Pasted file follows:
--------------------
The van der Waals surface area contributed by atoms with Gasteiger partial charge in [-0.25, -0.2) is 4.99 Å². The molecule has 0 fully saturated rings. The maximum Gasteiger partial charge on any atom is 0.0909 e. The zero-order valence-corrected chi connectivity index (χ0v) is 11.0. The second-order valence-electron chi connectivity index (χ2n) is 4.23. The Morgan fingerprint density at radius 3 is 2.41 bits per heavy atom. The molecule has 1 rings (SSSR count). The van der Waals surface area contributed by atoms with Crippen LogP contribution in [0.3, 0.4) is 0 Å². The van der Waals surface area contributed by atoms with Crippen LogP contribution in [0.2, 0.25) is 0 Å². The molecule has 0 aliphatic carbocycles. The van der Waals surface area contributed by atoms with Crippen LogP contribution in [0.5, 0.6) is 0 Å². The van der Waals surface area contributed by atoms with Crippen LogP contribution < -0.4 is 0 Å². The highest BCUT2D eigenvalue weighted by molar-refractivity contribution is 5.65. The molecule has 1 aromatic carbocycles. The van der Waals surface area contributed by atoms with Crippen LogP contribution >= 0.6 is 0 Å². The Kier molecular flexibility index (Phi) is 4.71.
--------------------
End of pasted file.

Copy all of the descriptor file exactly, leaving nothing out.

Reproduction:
The van der Waals surface area contributed by atoms with Gasteiger partial charge in [-0.25, -0.2) is 4.99 Å². The molecule has 0 fully saturated rings. The maximum Gasteiger partial charge on any atom is 0.0909 e. The zero-order valence-corrected chi connectivity index (χ0v) is 11.0. The second-order valence-electron chi connectivity index (χ2n) is 4.23. The Morgan fingerprint density at radius 3 is 2.41 bits per heavy atom. The molecule has 1 rings (SSSR count). The van der Waals surface area contributed by atoms with Crippen LogP contribution in [0.3, 0.4) is 0 Å². The van der Waals surface area contributed by atoms with Crippen LogP contribution in [0.2, 0.25) is 0 Å². The molecule has 0 aliphatic carbocycles. The van der Waals surface area contributed by atoms with Crippen LogP contribution in [0.5, 0.6) is 0 Å². The van der Waals surface area contributed by atoms with Crippen LogP contribution < -0.4 is 0 Å². The highest BCUT2D eigenvalue weighted by molar-refractivity contribution is 5.65. The molecule has 1 aromatic carbocycles. The van der Waals surface area contributed by atoms with Crippen LogP contribution >= 0.6 is 0 Å². The Kier molecular flexibility index (Phi) is 4.71.